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MOSCOW, March 15. /TASS/. The first group of Russian planes has left the Hmeimim air base in Syria for their permanent locations, the Russian Defense Ministry has said.
"The group consists of the leader plane - a Tupolev-154 liner and multi-role Sukhoi-34 bombers," the ministry specified.
The planes will be leaving Hmeimim for Russia in groups.
"Each group consists of the leader - a military transport jet (a Tupolev-154 or Ilyushin-76) carrying engineering personnel and material assets and equipment, followed by Russian combat planes of different types," the defense ministry explained.
After crossing the Russian border the planes will head for their respective bases, making stops for refueling and maintenance, if need be, the ministry said.
The Kremlin press service released a statement on Monday evening that the Russian and Syrian presidents, Vladimir Putin and Bashar Assad, agreed to start withdrawing the main part of the Russian aviation task force from Syria because the Russian Aerospace Forces had fulfilled the fundamental tasks assigned to them. Russia will leave an air flight control center in the Syrian territory that will monitor the observation of the Syrian ceasefire.
Russia’s Aerospace Force started delivering strikes in Syria at facilities of the Islamic State and Jabhat al-Nusra terrorist groups (both banned in Russia) on September 30, 2015. The air group initially comprised over 50 aircraft and helicopters, including Sukhoi Su-24M, Su-25SM and state-of-the-art Su-34 aircraft. They were redeployed to the Hmeimim airbase in the province of Latakia. On October 7, Moscow also involved the Russian Navy in the military operation. Four missile ships of the Caspian Flotilla fired 26 Kalibr cruise missiles (NATO codename Sizzler) at militants’ facilities in Syria.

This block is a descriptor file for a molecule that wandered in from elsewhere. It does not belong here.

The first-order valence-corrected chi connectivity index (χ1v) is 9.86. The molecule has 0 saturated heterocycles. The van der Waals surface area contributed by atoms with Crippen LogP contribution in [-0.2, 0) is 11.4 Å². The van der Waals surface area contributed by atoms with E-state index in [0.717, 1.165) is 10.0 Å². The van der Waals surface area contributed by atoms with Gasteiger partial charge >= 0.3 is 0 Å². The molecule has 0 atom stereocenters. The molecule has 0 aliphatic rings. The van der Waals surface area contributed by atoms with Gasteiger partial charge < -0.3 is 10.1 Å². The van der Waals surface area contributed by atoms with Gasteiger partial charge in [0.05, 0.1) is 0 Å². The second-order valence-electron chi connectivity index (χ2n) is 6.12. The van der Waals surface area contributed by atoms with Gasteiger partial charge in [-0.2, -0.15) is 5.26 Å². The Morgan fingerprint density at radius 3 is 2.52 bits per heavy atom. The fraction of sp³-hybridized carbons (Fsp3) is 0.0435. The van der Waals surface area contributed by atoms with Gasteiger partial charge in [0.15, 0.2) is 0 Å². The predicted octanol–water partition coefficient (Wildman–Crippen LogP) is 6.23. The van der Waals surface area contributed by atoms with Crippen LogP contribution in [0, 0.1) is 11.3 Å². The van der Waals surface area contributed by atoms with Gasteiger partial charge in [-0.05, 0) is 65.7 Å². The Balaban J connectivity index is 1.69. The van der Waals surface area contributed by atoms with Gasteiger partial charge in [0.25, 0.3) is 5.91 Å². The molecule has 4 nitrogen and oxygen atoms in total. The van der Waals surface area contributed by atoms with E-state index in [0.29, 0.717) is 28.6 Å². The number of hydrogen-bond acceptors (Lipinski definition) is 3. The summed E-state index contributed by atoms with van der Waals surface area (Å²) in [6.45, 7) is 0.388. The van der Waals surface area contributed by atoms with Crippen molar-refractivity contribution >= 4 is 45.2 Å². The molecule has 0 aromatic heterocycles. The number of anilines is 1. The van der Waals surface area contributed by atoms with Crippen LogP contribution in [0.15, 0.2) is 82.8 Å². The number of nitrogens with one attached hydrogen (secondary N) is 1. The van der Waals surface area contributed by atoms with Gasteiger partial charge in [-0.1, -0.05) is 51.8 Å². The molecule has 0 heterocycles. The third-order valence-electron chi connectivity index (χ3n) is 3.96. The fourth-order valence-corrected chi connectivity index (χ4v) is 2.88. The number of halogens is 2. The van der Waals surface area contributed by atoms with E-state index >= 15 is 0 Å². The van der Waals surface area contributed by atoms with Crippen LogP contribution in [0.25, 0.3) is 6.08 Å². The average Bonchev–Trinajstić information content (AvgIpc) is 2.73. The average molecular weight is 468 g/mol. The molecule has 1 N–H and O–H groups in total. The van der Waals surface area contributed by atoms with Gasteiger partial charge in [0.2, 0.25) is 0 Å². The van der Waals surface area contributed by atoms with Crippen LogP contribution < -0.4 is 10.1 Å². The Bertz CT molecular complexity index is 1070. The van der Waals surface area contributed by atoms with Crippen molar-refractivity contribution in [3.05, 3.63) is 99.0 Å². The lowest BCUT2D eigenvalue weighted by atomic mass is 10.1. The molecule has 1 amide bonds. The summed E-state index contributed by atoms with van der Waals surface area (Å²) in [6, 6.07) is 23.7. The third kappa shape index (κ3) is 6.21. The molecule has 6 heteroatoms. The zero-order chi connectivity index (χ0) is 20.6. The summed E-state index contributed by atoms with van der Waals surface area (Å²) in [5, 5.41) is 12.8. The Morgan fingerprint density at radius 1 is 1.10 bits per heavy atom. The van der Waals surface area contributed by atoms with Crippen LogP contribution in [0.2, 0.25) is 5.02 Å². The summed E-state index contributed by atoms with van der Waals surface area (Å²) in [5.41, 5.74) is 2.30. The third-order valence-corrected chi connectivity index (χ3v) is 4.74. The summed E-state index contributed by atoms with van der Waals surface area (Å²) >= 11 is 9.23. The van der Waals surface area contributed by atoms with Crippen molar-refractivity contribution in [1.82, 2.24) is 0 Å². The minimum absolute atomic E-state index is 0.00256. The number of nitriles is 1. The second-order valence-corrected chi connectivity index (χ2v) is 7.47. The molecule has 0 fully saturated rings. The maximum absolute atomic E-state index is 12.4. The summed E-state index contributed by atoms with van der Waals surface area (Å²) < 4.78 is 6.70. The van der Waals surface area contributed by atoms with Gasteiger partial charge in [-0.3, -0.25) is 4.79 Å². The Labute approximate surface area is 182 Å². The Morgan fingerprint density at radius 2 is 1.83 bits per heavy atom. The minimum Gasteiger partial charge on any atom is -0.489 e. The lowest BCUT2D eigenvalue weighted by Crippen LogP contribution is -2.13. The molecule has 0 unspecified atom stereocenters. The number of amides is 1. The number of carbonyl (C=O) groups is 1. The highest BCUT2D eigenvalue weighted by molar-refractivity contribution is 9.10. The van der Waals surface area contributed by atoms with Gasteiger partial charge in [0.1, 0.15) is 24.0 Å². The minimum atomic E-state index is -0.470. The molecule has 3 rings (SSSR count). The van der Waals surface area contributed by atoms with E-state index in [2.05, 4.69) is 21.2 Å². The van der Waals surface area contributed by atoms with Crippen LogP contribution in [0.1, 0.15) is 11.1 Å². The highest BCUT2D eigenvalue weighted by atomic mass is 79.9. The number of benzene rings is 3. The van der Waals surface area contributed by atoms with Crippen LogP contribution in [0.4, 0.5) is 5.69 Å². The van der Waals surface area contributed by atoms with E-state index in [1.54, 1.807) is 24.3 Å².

In mid-November, after an alleged terrorist attack on Russian passenger jet that fell in Egypt killing 224 people on board, Moscow increased the number of aircraft taking part in the operation in Syria by several dozen and involved strategic bombers in the strikes as well. Targets of the Russian aircraft include terrorists’ gasoline tankers and oil refineries. Russia’s aircraft have made thousands of sorties since the start of the operation in Syria, with over a hundred of them performed by long-range aircraft.
On November 24, a Turkish F-16 fighter brought down a Russian Sukhoi Su-24M bomber involved in Moscow’s military operation against the Islamic State (a terrorist group outlawed in Russia). Ankara claimed the warplane violated the Turkey’s airspace. The Russian Defense Ministry said the warplane was flying over Syrian territory without violating Turkey’s airspace. The Russian president referred to the attack as a “stab in Russia’s back” and promised that the move would cause response action from Russia. Moscow deployed new S-400 air defense systems in Syria in order to protect the warplanes involved in the military operation and started arming the fighters intended to provide air support to bombers and attack aircraft in Syria with air-to-air missiles.